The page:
2nd guy in pic
definately seems to have found something decent. look at his eyes! i think he has certainly found a nice bag of brown.
they obviously arent too bright. the old marching powder has a pretty distinct smell to it
Florida cops have cuffed a burglary gang who broke into a house and stole the ashes of the owner's father, believing they were illicit narcotics. The victim returned to her Silver Springs residence to discover she was short of a few items, including electronics and jewellery. Rather more disturbing was the absence of the ashes …
Its far more likely the photo has just caught the guy blinking or just as likely, he could simply be one of those people who try to show a nonchalant arrogance towards others. Burglars almost by definition have a Narcissistic self interest and therefore contempt for others.
Read more closely. They point out that most of the stories going around are legend but then point out that it's based on an actual event and then point out another case where it actually happened and then doubt that it ever happens.
I'm a bit lost trying to figure out what their point is.
...who don't want to risk poisoning the water table. Or don't want to risk some poor unsuspecting future homeowner unearthing the remains, (it sucks - believe me).
Or maybe they just want to take Mr. Barky with them when they move.
I had my cat cremated when he died. He's in a little box that sits on his favourite windowsill.
Would have called in the taxidermist and had the danes (and possibly the dad) stuffed so they could carry on cluttering up the allegedly tiny apartment which had no garden in which to bury them.
Of course these three little Einsteins would probably then have molested the stuffed and mounted remains in a different way but nevermind.....
What? Have you never seen the stuffed dog Rowdy in Scrubs? He is an essential member of the cast, well after his first death...
Of course if more people did this instead of burial or cremation then we could amass private armies of dead pets http://images.wikia.com/scrubs/images/4/44/4x4kyle.jpg but that might be a little freaky, unless we made them into robot armies.
I've buried pets (my own, after they died I should point out). No headstone. But cremation seems a lot of trouble and must be pretty expensive. Keeping the ashes is getting a bit creepy for me. If I didn't have anywhere to bury a dead pet I would be inclined to call my local vet to dispose of it.
Wow, insulted by the moderatrix! Was it the flame icon? That was just because of the cremation.
It was just an odd thing to say. But yeah I took the flame as like, a flame.
You can blame the bastards over in that other thread that has made me despair of humanity all over again as usual.
I'm cremating my dog when he goes. It's not that expensive, £100 or something (including the little box and plaque, apparently). I've got a big enough garden to bury him but I don't really like the thought of it. I dunno.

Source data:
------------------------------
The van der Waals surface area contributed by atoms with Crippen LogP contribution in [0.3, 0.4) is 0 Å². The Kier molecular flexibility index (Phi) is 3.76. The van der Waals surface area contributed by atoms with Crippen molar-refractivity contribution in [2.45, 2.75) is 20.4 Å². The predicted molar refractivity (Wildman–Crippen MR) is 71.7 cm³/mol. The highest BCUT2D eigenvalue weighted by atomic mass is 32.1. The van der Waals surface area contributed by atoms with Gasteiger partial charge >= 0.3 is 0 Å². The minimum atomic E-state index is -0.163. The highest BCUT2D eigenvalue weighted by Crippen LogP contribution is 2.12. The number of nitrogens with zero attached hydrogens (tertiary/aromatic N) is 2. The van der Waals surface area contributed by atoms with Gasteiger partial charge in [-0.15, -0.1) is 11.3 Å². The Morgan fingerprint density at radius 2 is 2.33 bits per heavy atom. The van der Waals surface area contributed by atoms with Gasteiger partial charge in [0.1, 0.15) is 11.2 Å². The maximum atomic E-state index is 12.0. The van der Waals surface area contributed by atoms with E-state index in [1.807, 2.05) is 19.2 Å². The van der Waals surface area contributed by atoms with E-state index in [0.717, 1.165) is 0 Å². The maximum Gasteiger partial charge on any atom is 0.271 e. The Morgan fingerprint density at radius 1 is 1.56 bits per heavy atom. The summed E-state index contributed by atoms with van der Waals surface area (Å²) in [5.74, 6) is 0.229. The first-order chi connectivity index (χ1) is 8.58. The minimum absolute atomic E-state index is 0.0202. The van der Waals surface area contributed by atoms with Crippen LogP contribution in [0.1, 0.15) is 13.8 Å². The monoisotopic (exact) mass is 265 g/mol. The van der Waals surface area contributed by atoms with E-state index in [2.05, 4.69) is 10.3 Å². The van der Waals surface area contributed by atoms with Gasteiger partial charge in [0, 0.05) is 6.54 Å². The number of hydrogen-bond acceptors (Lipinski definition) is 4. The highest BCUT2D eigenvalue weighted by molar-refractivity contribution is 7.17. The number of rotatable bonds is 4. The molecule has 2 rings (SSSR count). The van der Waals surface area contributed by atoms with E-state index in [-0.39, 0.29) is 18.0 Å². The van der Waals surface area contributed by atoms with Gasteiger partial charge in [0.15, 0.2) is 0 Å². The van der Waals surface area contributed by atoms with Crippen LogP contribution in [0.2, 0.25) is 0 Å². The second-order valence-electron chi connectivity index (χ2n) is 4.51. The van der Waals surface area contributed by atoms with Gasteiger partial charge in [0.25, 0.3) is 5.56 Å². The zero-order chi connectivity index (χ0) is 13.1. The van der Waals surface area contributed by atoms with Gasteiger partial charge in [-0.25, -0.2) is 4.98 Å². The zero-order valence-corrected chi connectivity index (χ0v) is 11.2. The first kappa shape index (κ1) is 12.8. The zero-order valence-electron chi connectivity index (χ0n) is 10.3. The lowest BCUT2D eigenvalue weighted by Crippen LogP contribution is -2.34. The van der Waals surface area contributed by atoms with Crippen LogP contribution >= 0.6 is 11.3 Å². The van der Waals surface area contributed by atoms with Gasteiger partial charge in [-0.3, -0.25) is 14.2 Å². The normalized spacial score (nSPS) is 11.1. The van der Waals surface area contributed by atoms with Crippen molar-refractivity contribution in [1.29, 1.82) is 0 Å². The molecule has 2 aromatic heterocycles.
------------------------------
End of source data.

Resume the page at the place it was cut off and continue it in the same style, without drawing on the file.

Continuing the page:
"I'm cremating my dog when he goes. It's not that expensive, £100 or something (including the little box and plaque, apparently)."
We had our cat cremated after he died of heart failure. Cost £40, and we then scattered his ashes up on Hampstead Heath. Unfortunately the wind changed direction just as Mrs Enorme did the deed, and I suspect I've still got bits of the poor little bugger in the fabric of my favourite coat.
What else do you do with a dead animal? Leave it in a ditch somewhere? Not exactly hygenic, and it's not something any pet owner is likely to go for. Sure you can bury them, but it's a non-starter for anyone with a small garden, with a lot of pets, who's owned multiple pets over a number of years, or who has pets that are large (Great Danes, horses, etc.).
To be honest I am not sure what happens to animals which get put down by the vet if the owner can't or doesn't want to take the body. Probably they do get burned, same as would happen if you asked a vet to dispose of a pet. Hopefully the glue/animal feed/stock cube industries are already served by regular abatoirs (but hell you never know these days).
I wasn't saying anything against burning as a practical way of disposing of dead animals, but cremation implies some kind of ceremony and keeping the ashes afterwards which I find, at the least, a bit creepy.
From Lewis & Short, courtesy of the Perseus project at Tufts:
mātrix , īcis, f. id.,
I. a mother in respect to propagation (in lit. signif. not used of women).
I. Lit., a breeding-animal: of breeding-cows, Varr. R. R. 2, 5, 12; of breeding-ewes, Col. 7, 3, 12; of laying-hens, id. 8, 2, 6; 8, 5, 11.—
1. Of plants, the parent-stem, Suet. Aug. 94.—
2. The womb, matrix (late Lat.): “matricis dolor,” Veg. Vet. 2, 17, 5; Sen. Contr. 2, 13, 6.—
3. A public register, list, roll: “in matricibus beneficiariorum,” Tert. Fug. in Persec. 12.
Man in big truck from a particular company turns up to empty the freezer unit at your local Vet clinic. Pets are then taken to an appropriate incinerator facility and disposed of as per clinical waste - hence the fee from the Vet. To pay for the man to take & incinerate the former pets (environmental whatsit licence - you pollute you pay sort of thing).
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